Rebirthing kimono

Updated: Mar 31, 2019

I have been privileged to be involved in the most amazing cross cultural collaboration. Invited by Noriko Collins of Kimono Kollab to redesign a kimono to be worn in by Hatenkohro, a Japanese metal circus performance group touring New Zealand, Russia, China, Japan and Romania with a new album entitled Phoenix. Kimono Kollab 'rescues' traditional kimono by transforming them into new garments.

“I was stricken by the tragedy of all these beautiful kimonos collecting dust in warehouses. They were pieces of history, once proudly worn and cherished, each with an intricate story woven into its fabric. I couldn’t bear the thought of them being tossed away like so many pieces of worthless trash. I had to do something. And so the idea for Kimono Kollab was born.” - Noriko Collins 

The Narrative - these are the threads I followed that led to the rebirthing of this kimono for the performer Jigoroh, with a New Zealand 'twist'.


The original Shiro Muku I was given to work with.

The Phoenix symbolises rising from the flames and is the title of Hatenkohro’s new album.

From what I know about Jigoroh, his performance is dramatic and fluid, and he has a strong stage presence. In Te Ao Maori this is known as mana – prestige.


I chose plants that yield gold as the main colour for the kimono symbolic of the heat of the flames and representing courage, passion, glamour and glitz.

I chose a smokey purple for the second colour to represent the cooler outer part of the flames. Purple is a spiritual colour representing dignity (mana) and peace.

The pattern from the leaf arrangement represents the feathers of the Phoenix.


Planning and testing colours and prints.

The leaf prints are from plants harvested from my local neighbourhood and establish my connection to Aotearoa. I communicate this through my pepeha and this forms my New Zealand spin on the work. Pepeha is a way of introducing yourself according to Māori protocol. It tells people who you are by sharing your connections with the people and places that are significant to you.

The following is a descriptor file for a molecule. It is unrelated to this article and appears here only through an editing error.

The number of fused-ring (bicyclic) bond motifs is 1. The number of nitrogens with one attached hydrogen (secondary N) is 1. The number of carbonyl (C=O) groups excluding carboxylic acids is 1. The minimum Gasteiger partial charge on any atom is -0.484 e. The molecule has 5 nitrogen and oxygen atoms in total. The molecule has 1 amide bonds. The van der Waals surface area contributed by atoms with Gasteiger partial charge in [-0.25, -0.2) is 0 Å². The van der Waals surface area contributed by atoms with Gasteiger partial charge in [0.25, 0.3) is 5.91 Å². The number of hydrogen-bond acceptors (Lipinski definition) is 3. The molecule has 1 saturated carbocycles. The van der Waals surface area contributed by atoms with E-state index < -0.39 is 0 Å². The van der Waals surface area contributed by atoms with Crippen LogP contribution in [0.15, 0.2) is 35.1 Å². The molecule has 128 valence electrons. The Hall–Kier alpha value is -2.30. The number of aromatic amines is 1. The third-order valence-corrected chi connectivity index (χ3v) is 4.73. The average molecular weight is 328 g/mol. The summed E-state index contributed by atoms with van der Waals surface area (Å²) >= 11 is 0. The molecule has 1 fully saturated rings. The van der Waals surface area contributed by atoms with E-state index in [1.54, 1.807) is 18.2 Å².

Ko Karen Williamson tōku ingoa

Ko Warkworth tōku kainga

Ko Mahurangi tōku awa

Ko Tamahunga tōku maunga

Ko Ngati Tau Iwi tōku iwi


My name is Karen Williamson.

Warkworth is my home

Mahurangi is my river

Tamahunga is my mountain

Tau Iwi is my iwi.


My choice of plant matter

Casuarina. Harvested from the farm where I live. I see the trees from my house window.

Kawakawa and Rangiora picked from the nearby ngahere (bush) growing on the banks of a tributary of the Mahurangi river.

Eucalyptus Silver Dollar – from a tree growing within sight of Mount Tamahunga.

Gold dye from coreopsis flowers from a friend’s garden in central Warkworth.

The purple is from a dye called logwood, it’s the wild card grown in Brazil.

There is a random pohutukawa leaf that somehow got into the bundle – I don’t know how but this is the nature of eco dyeing. Things have a life of their own!

Tau Iwi refers to people who are non-Māori, whose ancestry is from another land.

My birth home is England with heritage to Celtic origins of Scotland and Wales. The celts have a historical tradition of being foragers, as am I.

I now fully embrace New Zealand as my home and hence, I am also reborn.

I am the Phoenix.



The finished work travelled from my home to Wellington and Auckland and was worn by Jigoro at Auckland's Japan Day. I got to meet Jigoro at the performance which completed the circle of creativity for me. Seeing it moving on a dynamic and dramatic body, how it worked and partnered with the other costumes and then being thanked in person by Jigoro felt rewarding and affirming. And I have a deeper understanding of kimono and keen for more collaborations with Kimono Kollab.



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All imagery copyrighted to Karen Williamson and may not be reproduced in any way without  express permission.